tat that (knowledge)
salambanam support, use
avisayi unperceived, beyond the reach of mind, not within the reach of
bhutatvat in life
A yogi who is able to read the minds of others in general, can also, if necessary, exactly identify specific contents which are beyond the reach of the mind.
This sutra is sometimes excluded on the grounds that it is a later addition, the argument being that if, as the previous sutra says, the yogi is able to read minds in general, then the contents of particular minds must be likewise transparent. Some combine sutras 19 and 20 or exclude sutra 20, interpreting it to mean that the yogi's concentration is only on the idea in another's mind and not on its supporting object. It is really immaterial. A true yogi, though he possesses the general and specific gifts of mental insight, is unlikely to waste his time looking into other people's minds and risk losing the grace of yoga, except when he needs an accurate knowledge of another's motives to know how best to act towards that person. The sadhaka chooses to bend his attention towards those who are free of desire - his master's mind, for instance, so that his consciousness, by sympathetic attraction, may take on a more graceful disposition.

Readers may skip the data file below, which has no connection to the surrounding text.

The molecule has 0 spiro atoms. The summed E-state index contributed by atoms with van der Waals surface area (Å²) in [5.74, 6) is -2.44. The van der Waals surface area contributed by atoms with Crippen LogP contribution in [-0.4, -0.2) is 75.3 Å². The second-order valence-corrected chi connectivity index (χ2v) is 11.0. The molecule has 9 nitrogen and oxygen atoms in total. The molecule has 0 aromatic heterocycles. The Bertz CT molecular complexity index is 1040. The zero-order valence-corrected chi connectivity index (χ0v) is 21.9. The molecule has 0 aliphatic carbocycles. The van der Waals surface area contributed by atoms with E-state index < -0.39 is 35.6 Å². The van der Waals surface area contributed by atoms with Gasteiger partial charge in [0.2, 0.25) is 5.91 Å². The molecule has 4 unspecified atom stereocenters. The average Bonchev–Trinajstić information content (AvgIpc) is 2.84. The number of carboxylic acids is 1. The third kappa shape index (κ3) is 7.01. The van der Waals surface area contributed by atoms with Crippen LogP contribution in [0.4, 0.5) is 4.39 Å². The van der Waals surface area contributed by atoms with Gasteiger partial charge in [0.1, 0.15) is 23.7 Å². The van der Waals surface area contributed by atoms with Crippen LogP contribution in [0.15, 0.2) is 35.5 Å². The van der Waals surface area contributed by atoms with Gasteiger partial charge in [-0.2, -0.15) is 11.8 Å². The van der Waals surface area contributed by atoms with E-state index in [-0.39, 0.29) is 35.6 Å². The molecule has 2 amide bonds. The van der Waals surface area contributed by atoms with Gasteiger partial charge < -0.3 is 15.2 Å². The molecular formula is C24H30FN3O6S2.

To weigh the mind of an individual requires more sensitivity than to sense the contents of mass consciousness. Successful politicians are known to be adept at the latter, but the former may be compared to a gallery visitor looking at an abstract painting, who assigns to the artist his own feelings as he tries to understand it. A yogi would be able to pervade the artist's state of mind, and his precise thoughts and feelings while at work on the canvas.